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@spiritualbully My thoughts; too - won't deny ZJ's point completely, but it's not a great gamble to take. Someone consistently wrong doesn't do their own cause any favours, either - are the WBC too old hat to mention in that regard?
theystoleitfromus 23 hours ago
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@theystoleitfromus I respect and LOVE WBC for reminding Americans everyday what Christians SHOULD be, and how our society puts up with "free speech".

But that's the point, NOBODY is consistently wrong, even if they say they're consistently wrong, they can't act that way, so you can always catch their hypocrisy, where they are forced to admit they are not to judge, or they're not what the claim to be, both are good wins.
spiritualbully 23 hours ago


Quote:
Thanks for that! I recently asked my mom to partner with me on starting a nonprofit organization in my hometown as a means of building a small low rent community for single mothers, and while my mom thought it was a great idea, and that it could be quite successful, she refused to do it because I am an atheist. The bible says that she shouldn't be "unequally yoked," because goodness can't come from the "wicked." Needless to say it made me sad, but the good news is that she is a hypocrite! yay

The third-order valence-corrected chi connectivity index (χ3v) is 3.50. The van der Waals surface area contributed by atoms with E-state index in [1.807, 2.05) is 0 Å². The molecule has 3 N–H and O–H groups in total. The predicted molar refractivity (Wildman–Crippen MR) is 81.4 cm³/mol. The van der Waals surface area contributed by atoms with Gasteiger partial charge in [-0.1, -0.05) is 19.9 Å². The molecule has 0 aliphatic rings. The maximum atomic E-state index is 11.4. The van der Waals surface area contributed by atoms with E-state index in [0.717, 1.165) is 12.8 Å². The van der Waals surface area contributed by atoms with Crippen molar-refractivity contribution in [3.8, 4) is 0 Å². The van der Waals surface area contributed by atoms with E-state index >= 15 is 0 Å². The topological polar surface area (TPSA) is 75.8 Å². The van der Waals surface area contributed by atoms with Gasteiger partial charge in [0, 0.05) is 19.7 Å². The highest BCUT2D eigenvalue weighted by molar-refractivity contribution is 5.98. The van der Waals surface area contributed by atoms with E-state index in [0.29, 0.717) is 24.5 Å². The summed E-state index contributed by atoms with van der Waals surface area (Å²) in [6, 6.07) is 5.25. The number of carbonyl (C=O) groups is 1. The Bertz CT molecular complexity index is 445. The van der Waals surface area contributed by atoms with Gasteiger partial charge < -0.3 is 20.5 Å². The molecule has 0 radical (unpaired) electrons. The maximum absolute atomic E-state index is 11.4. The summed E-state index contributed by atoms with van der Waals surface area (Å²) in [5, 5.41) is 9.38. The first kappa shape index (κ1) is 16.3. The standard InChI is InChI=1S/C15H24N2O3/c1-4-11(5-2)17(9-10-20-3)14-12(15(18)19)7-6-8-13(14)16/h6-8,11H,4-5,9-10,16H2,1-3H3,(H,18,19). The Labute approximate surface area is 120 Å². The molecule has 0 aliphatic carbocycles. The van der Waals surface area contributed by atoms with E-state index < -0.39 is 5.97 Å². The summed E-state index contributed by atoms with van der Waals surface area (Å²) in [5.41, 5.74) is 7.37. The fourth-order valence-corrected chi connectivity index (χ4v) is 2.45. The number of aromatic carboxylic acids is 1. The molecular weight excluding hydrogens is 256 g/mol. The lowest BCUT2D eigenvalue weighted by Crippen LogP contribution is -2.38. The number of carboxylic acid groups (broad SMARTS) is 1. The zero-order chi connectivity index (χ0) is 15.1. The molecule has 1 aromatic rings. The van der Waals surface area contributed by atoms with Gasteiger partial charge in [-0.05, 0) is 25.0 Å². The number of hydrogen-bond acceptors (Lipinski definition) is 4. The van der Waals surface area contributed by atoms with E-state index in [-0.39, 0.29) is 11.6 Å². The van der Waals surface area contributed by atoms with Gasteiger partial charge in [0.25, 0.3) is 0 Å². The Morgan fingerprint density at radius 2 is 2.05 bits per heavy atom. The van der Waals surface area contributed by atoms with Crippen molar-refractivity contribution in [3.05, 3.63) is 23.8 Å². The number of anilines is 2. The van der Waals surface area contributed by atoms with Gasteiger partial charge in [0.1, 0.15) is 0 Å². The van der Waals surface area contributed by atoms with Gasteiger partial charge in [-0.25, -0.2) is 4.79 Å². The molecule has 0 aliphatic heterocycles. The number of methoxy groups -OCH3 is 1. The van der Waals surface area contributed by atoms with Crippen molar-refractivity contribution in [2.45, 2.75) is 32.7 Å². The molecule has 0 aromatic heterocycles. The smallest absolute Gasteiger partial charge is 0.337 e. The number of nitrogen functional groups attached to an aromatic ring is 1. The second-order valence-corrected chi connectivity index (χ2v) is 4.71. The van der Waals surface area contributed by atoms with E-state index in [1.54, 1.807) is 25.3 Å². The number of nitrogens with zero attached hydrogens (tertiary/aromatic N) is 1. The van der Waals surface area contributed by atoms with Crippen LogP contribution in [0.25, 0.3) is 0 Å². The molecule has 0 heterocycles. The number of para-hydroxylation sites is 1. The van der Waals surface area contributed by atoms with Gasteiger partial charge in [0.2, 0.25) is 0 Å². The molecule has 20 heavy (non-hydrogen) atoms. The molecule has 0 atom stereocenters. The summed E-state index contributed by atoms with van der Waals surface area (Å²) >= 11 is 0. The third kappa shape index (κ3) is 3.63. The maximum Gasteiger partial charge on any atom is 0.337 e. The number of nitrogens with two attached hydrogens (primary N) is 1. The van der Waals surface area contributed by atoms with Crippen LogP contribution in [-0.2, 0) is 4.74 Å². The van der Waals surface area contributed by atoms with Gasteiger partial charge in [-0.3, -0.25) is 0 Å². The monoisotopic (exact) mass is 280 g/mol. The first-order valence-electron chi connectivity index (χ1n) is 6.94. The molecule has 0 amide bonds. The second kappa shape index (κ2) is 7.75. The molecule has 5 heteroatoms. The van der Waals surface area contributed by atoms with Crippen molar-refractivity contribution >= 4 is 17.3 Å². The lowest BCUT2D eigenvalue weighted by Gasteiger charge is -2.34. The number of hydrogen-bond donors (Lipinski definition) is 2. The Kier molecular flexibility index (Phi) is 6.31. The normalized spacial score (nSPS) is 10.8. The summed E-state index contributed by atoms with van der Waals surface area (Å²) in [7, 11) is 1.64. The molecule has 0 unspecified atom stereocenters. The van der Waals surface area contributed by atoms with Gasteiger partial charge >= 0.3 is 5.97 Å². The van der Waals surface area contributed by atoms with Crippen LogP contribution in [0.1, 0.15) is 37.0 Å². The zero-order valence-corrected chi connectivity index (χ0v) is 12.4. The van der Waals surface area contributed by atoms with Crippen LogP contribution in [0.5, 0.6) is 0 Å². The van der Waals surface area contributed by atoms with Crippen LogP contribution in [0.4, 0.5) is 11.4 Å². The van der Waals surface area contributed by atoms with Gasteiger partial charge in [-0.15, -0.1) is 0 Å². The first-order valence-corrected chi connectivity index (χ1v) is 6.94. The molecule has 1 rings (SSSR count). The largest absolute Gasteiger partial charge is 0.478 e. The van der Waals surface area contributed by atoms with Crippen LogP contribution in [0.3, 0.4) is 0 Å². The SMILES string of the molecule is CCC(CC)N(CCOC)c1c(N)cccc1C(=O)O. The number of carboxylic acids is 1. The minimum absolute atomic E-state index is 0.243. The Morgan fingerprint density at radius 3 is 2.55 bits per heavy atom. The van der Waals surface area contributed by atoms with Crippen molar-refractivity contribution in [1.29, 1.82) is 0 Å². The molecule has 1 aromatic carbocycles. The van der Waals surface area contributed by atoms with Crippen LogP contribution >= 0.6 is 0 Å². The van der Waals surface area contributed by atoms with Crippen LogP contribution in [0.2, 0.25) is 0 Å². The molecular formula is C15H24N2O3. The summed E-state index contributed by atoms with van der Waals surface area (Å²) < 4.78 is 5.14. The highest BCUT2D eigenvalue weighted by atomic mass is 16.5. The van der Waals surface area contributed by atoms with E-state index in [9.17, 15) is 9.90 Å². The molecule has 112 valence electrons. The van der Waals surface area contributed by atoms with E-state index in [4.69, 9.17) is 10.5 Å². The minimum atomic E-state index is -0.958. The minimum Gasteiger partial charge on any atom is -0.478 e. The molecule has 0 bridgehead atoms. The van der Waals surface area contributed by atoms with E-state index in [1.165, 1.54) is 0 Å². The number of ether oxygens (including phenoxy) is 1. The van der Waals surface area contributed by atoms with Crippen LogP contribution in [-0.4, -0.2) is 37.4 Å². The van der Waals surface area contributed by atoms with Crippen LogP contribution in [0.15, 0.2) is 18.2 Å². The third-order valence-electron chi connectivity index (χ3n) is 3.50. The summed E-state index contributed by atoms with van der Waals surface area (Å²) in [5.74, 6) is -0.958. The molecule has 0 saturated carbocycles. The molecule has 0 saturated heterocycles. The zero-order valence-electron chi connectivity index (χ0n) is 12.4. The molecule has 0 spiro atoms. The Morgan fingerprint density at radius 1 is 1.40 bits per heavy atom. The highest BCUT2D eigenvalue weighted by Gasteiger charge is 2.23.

eggplnt 17 hours ago
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@eggplnt Actually, she is the opposite of a hypocrite. She made a painful decision so that she could remain consistent with her sincerely-held beliefs.
kmsoileau 17 hours ago
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@kmsoileau She is a hypocrite in that she could unintentionally call me "dark" and "wicked" acknowledging the judgement passed on me by her holy book, but still somehow love her atheist, homosexual daughter. I am thankful that I can still believe she loves me in spite of what she says she believes.
eggplnt 16 hours ago
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@eggplnt Maybe you are using an unusual definition of the word hypocrite. As I understand it, a hypocrite is one who condemns behavior in others while indulging in that same behavior personally. I don't see how, under that definition, your mother is a hypocrite.